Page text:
But in this age of Boss Trump, the Memphis Police Department has dispensed with any pretenses. In answer to a civil rights lawsuit filed by the local chapter of the Fight for $15 fast food workers, the cops stated they had “authorization from the president of McDonald’s to make arrests.” (theguardian.com, March 1)
The Fight for $15 group is part of the union-supported national campaign to win an increase in the minimum wage and union rights. Since a nationwide “Day of Protest” in 2014, Memphis cops have followed organizers home after meetings, banned them from City Hall and ordered workers not to sign petitions, sometimes going behind store counters to do so.
Most of the workers participating in the Memphis Fight for $15 campaign are Black. Cops have consistently arrested them for violating permit regulations while waiving such requirements for white demonstrations.
They have even invited McDonald’s franchise owners to join them in tailing organizers.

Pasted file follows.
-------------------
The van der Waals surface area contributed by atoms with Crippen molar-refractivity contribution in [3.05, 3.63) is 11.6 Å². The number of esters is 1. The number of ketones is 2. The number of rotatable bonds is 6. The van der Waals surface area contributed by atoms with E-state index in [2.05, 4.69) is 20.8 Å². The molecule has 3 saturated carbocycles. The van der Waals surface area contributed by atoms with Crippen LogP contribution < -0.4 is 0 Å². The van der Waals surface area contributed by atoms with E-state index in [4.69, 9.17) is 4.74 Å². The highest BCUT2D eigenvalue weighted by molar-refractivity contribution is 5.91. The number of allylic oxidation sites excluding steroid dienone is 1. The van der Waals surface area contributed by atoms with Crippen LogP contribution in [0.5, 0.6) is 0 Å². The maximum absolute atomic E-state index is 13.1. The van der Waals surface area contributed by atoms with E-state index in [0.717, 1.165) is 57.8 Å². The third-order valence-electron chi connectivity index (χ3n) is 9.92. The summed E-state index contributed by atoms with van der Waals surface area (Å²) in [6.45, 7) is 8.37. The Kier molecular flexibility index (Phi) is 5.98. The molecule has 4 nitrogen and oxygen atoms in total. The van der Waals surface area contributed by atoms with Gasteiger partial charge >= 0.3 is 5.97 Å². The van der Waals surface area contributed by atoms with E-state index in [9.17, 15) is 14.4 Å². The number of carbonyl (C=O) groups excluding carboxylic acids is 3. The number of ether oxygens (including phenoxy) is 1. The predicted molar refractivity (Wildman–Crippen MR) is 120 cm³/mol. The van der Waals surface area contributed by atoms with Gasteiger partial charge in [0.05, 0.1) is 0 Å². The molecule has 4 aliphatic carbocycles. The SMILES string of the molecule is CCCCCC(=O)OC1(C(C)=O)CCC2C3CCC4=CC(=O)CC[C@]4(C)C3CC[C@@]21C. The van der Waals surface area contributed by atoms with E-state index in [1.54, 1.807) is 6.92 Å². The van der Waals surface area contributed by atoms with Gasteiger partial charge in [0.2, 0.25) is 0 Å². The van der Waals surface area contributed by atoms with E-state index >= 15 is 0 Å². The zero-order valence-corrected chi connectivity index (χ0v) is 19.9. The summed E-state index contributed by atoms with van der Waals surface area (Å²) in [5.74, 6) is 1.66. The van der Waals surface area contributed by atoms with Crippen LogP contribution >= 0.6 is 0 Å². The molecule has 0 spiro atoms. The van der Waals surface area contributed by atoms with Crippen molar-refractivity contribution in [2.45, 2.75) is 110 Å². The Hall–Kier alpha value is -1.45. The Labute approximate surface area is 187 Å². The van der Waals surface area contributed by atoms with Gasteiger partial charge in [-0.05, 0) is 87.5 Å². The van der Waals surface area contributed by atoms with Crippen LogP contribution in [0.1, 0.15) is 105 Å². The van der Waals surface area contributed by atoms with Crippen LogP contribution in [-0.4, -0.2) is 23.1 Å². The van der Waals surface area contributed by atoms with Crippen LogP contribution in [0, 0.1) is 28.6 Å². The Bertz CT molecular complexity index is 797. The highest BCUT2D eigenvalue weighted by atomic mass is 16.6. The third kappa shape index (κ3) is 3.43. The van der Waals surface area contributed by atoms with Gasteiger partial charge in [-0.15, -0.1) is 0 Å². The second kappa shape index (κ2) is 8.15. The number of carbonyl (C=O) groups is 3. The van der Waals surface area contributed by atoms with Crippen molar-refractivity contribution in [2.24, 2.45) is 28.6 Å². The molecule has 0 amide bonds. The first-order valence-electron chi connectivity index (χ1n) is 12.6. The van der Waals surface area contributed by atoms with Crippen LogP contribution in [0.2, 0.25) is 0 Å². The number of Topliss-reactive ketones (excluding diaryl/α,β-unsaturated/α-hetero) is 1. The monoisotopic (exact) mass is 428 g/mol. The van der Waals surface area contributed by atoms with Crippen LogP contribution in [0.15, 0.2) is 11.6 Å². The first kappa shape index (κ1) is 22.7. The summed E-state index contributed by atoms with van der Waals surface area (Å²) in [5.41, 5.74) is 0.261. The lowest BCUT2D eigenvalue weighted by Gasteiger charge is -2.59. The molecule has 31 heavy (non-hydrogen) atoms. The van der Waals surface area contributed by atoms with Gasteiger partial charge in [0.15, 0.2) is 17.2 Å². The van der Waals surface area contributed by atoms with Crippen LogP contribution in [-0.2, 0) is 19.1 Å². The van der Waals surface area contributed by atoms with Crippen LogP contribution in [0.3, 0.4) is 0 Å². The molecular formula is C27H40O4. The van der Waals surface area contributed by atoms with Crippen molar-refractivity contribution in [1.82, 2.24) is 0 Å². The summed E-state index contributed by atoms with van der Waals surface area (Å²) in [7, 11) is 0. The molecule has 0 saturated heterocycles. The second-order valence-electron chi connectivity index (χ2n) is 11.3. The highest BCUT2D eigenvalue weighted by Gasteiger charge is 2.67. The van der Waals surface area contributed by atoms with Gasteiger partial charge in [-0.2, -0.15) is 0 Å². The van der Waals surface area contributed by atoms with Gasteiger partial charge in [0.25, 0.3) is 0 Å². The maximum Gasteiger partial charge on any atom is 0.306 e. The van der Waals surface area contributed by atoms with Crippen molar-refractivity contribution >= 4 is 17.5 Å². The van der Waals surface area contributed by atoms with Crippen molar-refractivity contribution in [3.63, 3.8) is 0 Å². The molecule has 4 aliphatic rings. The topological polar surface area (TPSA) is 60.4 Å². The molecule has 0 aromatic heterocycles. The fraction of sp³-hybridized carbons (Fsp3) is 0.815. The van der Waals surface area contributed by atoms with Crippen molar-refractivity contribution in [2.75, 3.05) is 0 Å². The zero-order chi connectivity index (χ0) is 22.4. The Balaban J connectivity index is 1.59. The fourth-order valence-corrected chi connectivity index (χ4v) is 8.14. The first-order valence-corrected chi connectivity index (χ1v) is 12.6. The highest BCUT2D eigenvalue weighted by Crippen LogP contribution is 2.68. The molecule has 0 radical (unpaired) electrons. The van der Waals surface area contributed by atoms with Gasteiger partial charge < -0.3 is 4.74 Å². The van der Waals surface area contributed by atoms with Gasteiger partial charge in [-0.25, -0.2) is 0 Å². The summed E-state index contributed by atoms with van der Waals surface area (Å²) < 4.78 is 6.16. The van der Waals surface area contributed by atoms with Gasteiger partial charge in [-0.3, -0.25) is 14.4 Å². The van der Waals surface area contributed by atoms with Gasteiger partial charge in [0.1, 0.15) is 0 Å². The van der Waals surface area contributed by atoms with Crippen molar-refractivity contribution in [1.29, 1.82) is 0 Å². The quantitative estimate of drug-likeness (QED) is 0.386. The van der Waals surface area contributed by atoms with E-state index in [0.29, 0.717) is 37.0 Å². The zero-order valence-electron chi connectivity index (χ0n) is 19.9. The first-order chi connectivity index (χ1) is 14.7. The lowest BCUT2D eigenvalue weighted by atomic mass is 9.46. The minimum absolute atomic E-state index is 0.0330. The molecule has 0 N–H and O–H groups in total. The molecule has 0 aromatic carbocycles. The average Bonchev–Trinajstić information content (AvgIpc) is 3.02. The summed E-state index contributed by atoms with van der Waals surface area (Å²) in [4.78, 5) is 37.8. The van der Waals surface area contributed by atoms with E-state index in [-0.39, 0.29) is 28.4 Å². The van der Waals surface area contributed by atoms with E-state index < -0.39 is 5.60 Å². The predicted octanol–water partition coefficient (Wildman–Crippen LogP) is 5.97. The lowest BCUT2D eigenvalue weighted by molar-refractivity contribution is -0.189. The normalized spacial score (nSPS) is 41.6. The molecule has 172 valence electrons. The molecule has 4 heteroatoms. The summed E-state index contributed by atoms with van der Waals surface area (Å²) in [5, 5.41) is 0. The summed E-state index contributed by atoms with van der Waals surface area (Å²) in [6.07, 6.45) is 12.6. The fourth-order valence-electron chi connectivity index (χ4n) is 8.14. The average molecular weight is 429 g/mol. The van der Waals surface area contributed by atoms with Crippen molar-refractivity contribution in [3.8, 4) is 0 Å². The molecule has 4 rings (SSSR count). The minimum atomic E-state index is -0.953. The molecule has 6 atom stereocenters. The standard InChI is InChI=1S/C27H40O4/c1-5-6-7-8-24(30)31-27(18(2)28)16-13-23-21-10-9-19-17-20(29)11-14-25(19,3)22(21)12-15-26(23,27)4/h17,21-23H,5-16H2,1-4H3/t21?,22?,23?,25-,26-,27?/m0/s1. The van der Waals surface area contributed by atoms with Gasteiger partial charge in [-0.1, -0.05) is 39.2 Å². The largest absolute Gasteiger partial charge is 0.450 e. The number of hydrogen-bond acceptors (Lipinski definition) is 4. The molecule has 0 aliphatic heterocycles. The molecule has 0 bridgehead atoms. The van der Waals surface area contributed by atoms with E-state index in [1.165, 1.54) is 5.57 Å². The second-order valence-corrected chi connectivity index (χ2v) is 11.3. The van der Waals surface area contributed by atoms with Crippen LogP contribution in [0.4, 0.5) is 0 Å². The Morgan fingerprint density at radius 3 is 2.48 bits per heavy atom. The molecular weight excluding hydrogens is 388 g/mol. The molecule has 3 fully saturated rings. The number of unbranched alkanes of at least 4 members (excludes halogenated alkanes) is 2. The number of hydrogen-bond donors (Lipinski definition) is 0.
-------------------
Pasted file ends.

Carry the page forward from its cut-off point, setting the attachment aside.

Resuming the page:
Despite this harassment, Memphis fast food workers are staying strong and united. Ashley Carter, a Fight for $15 national organizing committee member and a Church’s Chicken worker, told a reporter: “They’re trying to stop us from speaking out, but even though it’s riskier, we know we have a right to protest and we’re not going to be intimidated. … Our Fight for $15 is changing the country and it’s the Memphis Police Department that’s going to have to change along with it.” (theguardian.com, March 1)
Unionists know cops are not on their side. Picket lines are attacked, but scabs are protected. Union leaders are often arrested on trumped-up charges. Black and Latinx activists and progressives generally have long known that cops are the frontline in protecting big corporations’ oppression and exploitation. Now the cops are admitting it.